All images by the ICZ
The Tamago Kyoso (Egg Competition) is held once a year in Osaka since 1965. Here, egg fanatics pit their eggs against each other and the smallest and biggest eggs of the day win. The competition is unique in the sense that only eggs from typical agricultural poultry chickens that are available in the mass market are eligible. In the early years of the competition, there was very little difference in the sizes of the biggest and smallest eggs. In the 1980s, when the breeders started mixing the breeds and genes of the chickens, the sizes of the eggs started to change noticeably.
Initiated by the local town council in 1963, the competition was a way to get farmers to breed chickens that grow faster and bigger in a shorter amount of time to meet the growing demand for poultry. Eggs were a strong indicator of the size of the chickens and also of its general health. Eggs with strong shells are a sure indicator of a good breed.
In 1992, the biggest egg in the competition measured a shocking 14cm in length and 8cm wide. The Miyaza Poultry Farm managed to cross the genes of a wild species of fowl with the domestic species, resulting in an extremely large hybrid. The breed did not last very long as its diet required thrice the amount of food as a normal chicken’s.
The largest egg belongs to the collection of Yurisa Nanjio, daughter of Tomo Nanjio, the original chicken breeder who bred the biggest egg-laying species. The family has been managing the archive of the egg competition and Yurisa has been collecting the winning eggs since 1999. She has amassed a huge collection of eggs of different weights and sizes.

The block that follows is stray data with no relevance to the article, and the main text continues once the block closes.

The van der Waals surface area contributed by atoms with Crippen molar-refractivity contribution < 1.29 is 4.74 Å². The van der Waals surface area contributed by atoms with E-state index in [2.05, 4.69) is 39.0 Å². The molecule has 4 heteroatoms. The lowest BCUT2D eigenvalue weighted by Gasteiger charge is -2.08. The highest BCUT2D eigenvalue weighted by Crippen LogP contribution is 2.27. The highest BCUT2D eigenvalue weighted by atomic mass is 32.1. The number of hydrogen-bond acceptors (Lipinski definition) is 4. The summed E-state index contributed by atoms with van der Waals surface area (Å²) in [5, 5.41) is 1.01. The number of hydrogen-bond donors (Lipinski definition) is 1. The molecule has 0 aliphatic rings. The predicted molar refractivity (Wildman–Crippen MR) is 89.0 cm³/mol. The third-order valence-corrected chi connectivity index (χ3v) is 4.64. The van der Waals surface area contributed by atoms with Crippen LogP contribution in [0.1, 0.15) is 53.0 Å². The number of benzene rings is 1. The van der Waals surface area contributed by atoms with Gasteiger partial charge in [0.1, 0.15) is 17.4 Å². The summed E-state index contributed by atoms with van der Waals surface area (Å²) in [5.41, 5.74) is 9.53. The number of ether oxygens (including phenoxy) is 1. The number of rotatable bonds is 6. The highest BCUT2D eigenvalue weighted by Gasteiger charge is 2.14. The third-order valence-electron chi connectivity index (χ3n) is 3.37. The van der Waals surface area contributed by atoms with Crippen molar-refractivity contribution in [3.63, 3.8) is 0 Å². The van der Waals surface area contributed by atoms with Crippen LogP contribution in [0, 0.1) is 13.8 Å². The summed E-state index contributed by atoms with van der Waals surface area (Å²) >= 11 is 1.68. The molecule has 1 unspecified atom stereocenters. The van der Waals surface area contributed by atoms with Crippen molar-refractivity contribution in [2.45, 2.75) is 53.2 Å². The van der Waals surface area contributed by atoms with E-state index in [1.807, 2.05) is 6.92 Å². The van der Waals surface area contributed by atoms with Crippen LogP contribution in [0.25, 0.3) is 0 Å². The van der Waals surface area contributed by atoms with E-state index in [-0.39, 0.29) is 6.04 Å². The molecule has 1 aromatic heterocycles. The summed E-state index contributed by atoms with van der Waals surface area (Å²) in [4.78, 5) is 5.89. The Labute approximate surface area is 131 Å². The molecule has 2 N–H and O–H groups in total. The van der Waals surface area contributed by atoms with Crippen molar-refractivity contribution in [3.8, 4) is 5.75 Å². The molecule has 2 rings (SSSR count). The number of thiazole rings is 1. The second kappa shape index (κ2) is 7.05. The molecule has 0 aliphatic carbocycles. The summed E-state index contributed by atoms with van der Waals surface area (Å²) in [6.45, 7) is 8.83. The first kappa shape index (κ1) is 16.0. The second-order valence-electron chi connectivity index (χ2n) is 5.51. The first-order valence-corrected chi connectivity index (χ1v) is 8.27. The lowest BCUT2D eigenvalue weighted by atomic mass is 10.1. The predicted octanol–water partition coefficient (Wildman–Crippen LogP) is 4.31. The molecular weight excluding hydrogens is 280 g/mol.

Yurisa also worked as a chicken sexer at the Miyaza Poultry Farm. She has the rare ability to determine the sex of chicks right after they are born. Determining the sex of baby chicks is of vital importance in the poultry world where only the hens are the wanted sex for egg-laying. Chicken sexing, a process which has remained unchanged for the last 50 years, is done with machine-like speed and accuracy - but it takes split-second judgements that only a human can make. After they have been identified, the male chicks are then taken away to be killed in a meat grinder.
On a good day, Yurisa could sort 1000 chicks an hour, and she does so subconsciously. She has no idea how she makes her decisions and says it was a gift that her father had given her. To her knowledge, she says she has never encountered a chick whose sex she could not tell.
Tucked in a small corner of the museum at The Institute of Critical Zoologists in Fukuoka, Japan is a collection of eggs which she donated last year. The collection is growing everyday as the public is beginning to donate eggs of various sizes to her. Among the eggs, there is an unusual trio that stand out. These three eggs are exactly the same in shape, coloration, weight and thickness. They could well be exact clones of one another.
Yurisa says, “No two chicken eggs are the same size in this world. All eggs may look the same, but their measurements are hardly ever the same. It took me the last ten years to find these three eggs.”
She says she sometimes thinks about the male chicks that she has chosen for death and then she looks down at her hands. But she maintains that she has never made a mistake in all her years of chicken sexing.
A Japanese translation of this text has been published in issue #9 of ‘Collectors Tomorrow’.
Egg #8, from the series, A Bird In The Hand